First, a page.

right below the mountain, the more of a misty effect you create. So you don’t want to just
paint over the whole paper like we just did with the
trees in the first painting. We really want to make sure
the top part of the mountain is just a dark line,
which we then blend out to make the paint almost invisible below. Do the same in the fourth painting and let everything completely dry. Now from here we can finally start finishing up the paintings. If you’ve seen my video about how to paint with just one color, you
might know how this works. So basically, the more rows
you add to your painting, the darker and darker the color becomes when you move closer and
closer to the viewer. Load up your brush with
the same color again, just use more paint than
water to make it look darker and then apply another layer on top. Now here you can experiment
again with different shapes, heights, and how you place
everything into your painting. You can keep the center
rather free or if you want, you can also, of course, place
trees right at the center to make everything look more mysterious, like you really want to know
what’s there behind the trees. Where does the path lead you? Just make sure to let
the layers dry completely because otherwise, you
get patches or the lines will look fuzzy, so just be
patient or use the hair dryer. I use a hair dryer all
the time during my process because honestly, I
don’t want to wait ages for everything to dry, so
it saves you a lot of time. Since this technique
is all about layering, it’s not only important to
make sure the paint underneath is completely dry but
also that your watercolors are transparent because if it’s opaque or it has a ton of fillers
and it looks rather chalky, you might not get the same
results because, as you see, the layers are built on each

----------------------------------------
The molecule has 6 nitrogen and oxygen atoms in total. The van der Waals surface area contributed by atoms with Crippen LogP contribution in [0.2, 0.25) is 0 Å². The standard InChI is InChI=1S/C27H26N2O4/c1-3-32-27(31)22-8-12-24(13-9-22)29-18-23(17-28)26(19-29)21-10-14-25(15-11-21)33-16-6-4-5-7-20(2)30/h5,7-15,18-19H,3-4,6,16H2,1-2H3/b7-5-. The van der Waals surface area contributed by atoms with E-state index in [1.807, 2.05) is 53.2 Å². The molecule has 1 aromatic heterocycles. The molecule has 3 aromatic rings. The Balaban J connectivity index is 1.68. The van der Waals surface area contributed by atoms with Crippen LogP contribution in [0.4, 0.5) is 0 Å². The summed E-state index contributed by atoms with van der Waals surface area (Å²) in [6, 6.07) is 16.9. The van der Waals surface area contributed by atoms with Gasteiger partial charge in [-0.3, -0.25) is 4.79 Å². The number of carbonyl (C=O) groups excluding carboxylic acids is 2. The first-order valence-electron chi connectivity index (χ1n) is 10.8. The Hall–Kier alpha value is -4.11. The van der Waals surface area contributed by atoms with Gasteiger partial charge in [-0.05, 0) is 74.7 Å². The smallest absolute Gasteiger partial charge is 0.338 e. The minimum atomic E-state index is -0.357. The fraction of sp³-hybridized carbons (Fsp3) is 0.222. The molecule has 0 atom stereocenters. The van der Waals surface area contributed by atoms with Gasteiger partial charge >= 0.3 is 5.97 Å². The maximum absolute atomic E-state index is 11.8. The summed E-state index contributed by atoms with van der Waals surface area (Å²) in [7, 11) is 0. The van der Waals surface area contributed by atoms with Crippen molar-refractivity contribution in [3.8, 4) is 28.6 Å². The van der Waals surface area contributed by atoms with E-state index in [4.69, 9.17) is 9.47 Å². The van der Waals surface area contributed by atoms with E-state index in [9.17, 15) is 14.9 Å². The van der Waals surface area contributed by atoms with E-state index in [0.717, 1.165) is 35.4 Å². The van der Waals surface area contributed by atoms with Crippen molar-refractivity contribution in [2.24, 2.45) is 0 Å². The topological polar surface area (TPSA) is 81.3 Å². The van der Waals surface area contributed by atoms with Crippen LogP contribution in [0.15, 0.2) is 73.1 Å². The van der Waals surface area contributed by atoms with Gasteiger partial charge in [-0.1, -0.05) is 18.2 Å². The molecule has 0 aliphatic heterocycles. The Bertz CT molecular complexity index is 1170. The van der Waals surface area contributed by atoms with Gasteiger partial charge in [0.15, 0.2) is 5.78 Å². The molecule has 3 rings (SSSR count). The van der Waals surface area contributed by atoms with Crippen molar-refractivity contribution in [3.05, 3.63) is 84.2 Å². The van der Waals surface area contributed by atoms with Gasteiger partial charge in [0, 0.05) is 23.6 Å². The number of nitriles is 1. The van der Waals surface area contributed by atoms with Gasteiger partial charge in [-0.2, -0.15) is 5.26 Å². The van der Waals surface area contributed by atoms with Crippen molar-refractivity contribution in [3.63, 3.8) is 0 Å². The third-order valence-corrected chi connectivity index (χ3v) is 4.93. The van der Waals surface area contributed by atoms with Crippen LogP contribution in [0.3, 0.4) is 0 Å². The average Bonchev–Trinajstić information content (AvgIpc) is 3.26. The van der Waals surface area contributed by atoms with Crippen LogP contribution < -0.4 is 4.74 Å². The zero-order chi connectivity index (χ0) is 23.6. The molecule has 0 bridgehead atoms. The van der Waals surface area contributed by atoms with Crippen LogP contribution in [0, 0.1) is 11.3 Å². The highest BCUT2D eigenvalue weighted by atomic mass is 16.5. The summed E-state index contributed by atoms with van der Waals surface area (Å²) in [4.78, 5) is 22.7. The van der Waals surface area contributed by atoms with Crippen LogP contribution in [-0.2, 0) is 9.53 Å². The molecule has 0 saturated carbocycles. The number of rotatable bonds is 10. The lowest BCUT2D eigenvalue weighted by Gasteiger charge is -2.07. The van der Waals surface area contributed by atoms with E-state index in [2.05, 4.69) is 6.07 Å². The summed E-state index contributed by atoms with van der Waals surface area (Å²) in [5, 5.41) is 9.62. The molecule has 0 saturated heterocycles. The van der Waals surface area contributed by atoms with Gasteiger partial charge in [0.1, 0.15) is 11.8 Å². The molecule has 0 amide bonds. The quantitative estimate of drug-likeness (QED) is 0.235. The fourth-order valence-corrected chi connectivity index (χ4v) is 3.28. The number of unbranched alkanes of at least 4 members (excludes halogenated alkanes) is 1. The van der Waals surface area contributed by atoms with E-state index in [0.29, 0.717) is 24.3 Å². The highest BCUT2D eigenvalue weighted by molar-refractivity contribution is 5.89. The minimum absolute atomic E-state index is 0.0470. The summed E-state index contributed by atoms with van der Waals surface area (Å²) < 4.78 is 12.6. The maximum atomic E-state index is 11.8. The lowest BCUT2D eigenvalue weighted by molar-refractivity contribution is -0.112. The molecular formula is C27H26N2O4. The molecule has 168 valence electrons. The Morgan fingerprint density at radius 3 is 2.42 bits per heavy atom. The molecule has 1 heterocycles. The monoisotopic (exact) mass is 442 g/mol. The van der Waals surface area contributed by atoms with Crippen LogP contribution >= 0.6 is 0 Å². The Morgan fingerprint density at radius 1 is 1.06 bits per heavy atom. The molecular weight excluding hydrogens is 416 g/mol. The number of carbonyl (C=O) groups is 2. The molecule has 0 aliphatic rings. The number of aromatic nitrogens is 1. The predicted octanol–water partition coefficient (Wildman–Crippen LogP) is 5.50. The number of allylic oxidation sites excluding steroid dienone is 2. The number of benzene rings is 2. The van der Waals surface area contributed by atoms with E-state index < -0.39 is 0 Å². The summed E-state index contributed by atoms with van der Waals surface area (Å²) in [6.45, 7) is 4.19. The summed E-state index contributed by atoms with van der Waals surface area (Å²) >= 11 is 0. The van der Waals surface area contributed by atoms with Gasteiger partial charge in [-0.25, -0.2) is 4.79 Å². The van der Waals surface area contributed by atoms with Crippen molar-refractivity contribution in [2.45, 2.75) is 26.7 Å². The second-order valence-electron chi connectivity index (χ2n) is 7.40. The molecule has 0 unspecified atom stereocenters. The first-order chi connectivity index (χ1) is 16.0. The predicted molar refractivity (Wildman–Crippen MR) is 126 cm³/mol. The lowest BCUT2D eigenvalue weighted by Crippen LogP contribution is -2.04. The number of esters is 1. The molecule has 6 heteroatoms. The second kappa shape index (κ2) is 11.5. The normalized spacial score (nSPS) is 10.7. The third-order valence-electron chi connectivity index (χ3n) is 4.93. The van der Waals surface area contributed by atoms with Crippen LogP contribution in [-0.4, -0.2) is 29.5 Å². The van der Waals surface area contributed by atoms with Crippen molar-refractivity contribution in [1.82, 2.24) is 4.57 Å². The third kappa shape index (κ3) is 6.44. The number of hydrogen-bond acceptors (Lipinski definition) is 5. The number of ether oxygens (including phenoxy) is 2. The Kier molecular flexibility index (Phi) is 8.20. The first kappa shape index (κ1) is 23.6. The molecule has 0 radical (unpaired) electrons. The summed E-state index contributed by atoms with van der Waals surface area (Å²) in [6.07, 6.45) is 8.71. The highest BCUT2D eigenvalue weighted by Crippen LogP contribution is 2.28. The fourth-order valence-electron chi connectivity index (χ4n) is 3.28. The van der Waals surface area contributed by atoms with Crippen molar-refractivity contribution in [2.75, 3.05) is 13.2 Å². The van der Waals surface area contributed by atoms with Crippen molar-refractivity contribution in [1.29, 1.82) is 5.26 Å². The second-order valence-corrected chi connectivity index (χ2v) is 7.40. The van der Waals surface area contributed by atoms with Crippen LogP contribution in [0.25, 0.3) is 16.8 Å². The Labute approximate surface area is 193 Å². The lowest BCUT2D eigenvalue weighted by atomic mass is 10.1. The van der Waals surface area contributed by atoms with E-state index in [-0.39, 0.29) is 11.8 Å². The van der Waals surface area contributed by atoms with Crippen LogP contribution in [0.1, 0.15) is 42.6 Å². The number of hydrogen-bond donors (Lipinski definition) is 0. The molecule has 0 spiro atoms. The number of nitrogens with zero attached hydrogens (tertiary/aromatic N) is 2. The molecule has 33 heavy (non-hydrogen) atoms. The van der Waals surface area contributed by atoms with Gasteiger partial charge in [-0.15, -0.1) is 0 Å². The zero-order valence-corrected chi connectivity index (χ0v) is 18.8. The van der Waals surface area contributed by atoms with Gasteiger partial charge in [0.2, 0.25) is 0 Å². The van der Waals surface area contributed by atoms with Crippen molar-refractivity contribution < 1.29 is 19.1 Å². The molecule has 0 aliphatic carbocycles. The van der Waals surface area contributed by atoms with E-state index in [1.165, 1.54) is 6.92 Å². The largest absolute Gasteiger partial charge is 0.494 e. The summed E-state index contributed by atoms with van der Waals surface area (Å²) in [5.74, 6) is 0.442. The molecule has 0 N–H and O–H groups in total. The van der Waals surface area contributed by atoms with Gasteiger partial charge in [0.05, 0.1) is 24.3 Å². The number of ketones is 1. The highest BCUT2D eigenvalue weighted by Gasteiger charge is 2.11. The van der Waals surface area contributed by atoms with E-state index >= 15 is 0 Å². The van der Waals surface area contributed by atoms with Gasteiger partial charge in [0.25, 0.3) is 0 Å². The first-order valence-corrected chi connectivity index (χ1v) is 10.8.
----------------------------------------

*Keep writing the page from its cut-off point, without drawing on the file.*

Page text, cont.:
other and depend on each other. For the ocean scenery, you
can add people swimming around the light spot or add dolphins, fish, or anything else you like. To emphasize how deep the water is, I made some fish very
tiny around the center and then added some
bigger fish and dolphins around the edges that
swim towards the light. I did something similar
in the super old video about watercolors for beginners, but there I used a different technique and I think you can use
both, even in one painting. In the third painting, I
just kept adding more rows of mountains, making
them darker and darker. And for the fourth painting,
I just combined everything and played around with different colors. I added blues, reds, and
greens to just experiment. I was just so fascinated
by building up the layers and how colors looked
underneath another color, so it was really fun. The earliest examples are a great exercise to get familiar with the layering
and the glazing technique because you don’t have to
create a super detailed or advanced type of painting. You can just physically
create random shapes and layer them on top of each other and bam, you get something really cool. I just wanted to show you
guys these very simple ideas that you can incorporate into your art. I really hope you enjoyed this tutorial and found it helpful. I can’t wait to see what
you will use in your art and how it will turn out. Thank you so much for
watching, have a wonderful day, and I will see you in my next video. Bye!